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[groff] Work-related rants

From: Larry Kollar
Subject: [groff] Work-related rants
Date: Sun, 16 Dec 2018 02:20:32 -0500

They have some groff-relevance, so I thought I’d share. Both have to do with 
our recent move to DITA at work.

Rant the First: conditional page breaks

Like *roff, making a PDF from DITA involves going straight from source through 
a formatting processor to PDF.
Unlike *roff, neither DITA nor XSL:FO (the formatting objects that are 
analogous to *roff’s intermediate format)
have the equivalent of .ne 2i (or whatever vertical space you specify). XSL:FO 
*does* have “keep with next/
previous,” but we haven’t added a user-specified keep (which can be done with 
the outputclass attribute).

I’ve taken some smug satisfaction in pointing out that *roff has had .ne since 
the ‘70s, but nobody else seems
to have figured out how useful it is. Not to mention diversions, or how -ms 
supports both keeps and floating
keeps. Keep with previous/next is only partially adequate. There are many 
advantages to the new setup, not
the least of which that it isn’t the old one, but this is going to be a thorn 
in our side as long as PDF is one of
our requirements. (We had the same problem with the old system, but that hot 
mess at least output MSWeird
files instead of going straight to PDF, which meant we had some pagination 

Rant the Second: Embedded Manpages

I was one of two people in our department tasked with overseeing the 
conversions. We had a high-end tool
to work with, which was likely better than anything I could have cobbled up 
myself, but file conversions mean
GIGO is at least one order of magnitude more important.

So I got this email requesting a side project—we’ve gone from sort-of startup 
to “dang, we’re huge now” in
the last couple of years—and a doc from one of the acquired companies didn’t 
get put on the conversion
list because they *thought* it wouldn’t be needed. It was a CLI reference, and 
there was some question
about whether it would be worth converting. (I think they were hoping it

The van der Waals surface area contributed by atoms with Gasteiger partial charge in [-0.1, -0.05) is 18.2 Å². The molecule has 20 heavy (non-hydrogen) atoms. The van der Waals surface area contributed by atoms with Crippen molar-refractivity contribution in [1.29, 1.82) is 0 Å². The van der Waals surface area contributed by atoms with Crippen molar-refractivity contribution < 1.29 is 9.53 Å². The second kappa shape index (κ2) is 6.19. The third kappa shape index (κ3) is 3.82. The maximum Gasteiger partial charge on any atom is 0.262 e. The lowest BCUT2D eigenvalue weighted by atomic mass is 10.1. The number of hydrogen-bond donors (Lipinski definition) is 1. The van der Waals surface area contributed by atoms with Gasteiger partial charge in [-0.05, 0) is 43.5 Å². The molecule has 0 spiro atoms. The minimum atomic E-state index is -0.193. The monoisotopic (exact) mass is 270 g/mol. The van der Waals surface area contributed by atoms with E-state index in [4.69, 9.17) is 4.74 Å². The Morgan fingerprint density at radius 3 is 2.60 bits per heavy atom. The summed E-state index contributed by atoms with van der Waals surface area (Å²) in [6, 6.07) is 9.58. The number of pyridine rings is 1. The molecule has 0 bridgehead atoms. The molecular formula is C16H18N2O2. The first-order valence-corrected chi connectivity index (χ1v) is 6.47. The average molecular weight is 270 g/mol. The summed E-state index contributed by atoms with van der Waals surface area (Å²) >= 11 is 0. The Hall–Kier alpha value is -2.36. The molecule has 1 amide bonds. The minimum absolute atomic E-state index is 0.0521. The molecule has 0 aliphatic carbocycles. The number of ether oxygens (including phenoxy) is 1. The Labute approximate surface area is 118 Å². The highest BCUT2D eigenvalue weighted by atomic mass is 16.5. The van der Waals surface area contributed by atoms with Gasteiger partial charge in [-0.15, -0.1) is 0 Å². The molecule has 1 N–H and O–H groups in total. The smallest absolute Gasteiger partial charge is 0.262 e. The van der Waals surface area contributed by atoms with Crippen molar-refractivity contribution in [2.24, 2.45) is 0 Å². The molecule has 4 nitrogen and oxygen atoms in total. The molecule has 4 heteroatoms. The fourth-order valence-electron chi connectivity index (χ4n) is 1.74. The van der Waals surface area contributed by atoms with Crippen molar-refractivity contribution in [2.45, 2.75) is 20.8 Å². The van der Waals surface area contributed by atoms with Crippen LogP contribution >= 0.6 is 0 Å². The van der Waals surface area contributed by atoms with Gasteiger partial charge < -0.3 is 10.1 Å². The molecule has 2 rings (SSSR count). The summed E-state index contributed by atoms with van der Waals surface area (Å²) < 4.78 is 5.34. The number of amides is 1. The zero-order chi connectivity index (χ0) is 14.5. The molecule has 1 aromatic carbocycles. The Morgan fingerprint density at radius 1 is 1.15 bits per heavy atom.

wouldn’t be, personally.)

Anyway. They sent me an MS Weird file. I thought it would be fun to fart around 
with the DITA Open Toolkit’s
Markdown support, so I fed it to Pandoc and wrote a couple quick’n’dirty awk 
scripts to split the output into
topics and build a bookmap (what DITA uses to put topics in a hierarchy). I 
hadn’t looked really hard at the
Weird document to begin with, but the output forced my hand.

Ready for the scary part, kids?

The CLI command documentation probably started out as manpages in the 
beginning. It looks like they
formatted the manpages in a terminal window, then copied and pasted the output 
into the Weird doc as
something akin to code blocks (monospaced, no fill).

whatta kludge

I wrote another awk script to key on the erstwhile .SH headings and turn them 
into sub-sections inside
the topics, then fed the whole mess into DITA Open Toolkit to convert 
everything to XML. I passed it on
with a note essentially saying “this is the best I could do without getting 
really deep.” I don’t know if they
decided it was worth pursuing. I put most of a day’s worth of work into it, so 
I hope they ran with it.

It didn’t help that we constrained (i.e. eliminated) the syntax diagram 
elements… but if you saw me
whining about mdoc last week, DITA’s syntax diagrams make mdoc look obvious by 
comparison. I
didn’t try to parse all that stuff, because (especially if they decided not to 
update the doc) it would be
more trouble than it was worth.

Which leads to…

Rant the Third: How *DO* you Embed Manpages?

Whether you’re using man or mdoc, it’s a separate macro package from the 
book-oriented packages
(-ms, -mm, -me, -mom). One of my first exposures to Unix was Idris[1], which 
had an idiosyncratic set
of macros for manpages (for example, using .SY instead of ‘.SH SYNOPSIS’). 
Sounds like overkill at
first, but if you want to embed manpages in your reference manual? “All you 
have to do” is support
those macros in your manual-oriented package. Actually, come to think of it, 
Idris had a port of runoff
at best. It didn’t actually support macros; all those idiosyncrasies were 
hard-coded. Making it do what
I needed was the primary reason I learned C in the first place.

But in a modern *nix environment, where groff is a given, it’s still difficult 
at best to mix macro packages
when it comes to producing documentation. You can always produce them 
separately, then use a PDF
tool to combine them, but that doesn’t fix the table of contents or 
header/footer consistency. I guess
that’s one of the points of both Docbook and DITA; you can use the same grammar 
to produce both
tutorial and reference material, and combine them into a single deliverable. It 
can’t be worse than
pasting a load of terminal output into a block of monospaced text.

But this leads to wonder: how best to add images to an extisting document.

After nearly 50 years, manpages are still relevant—which is why both Docbook 
and DITA attempt to
support them as output (however poorly).


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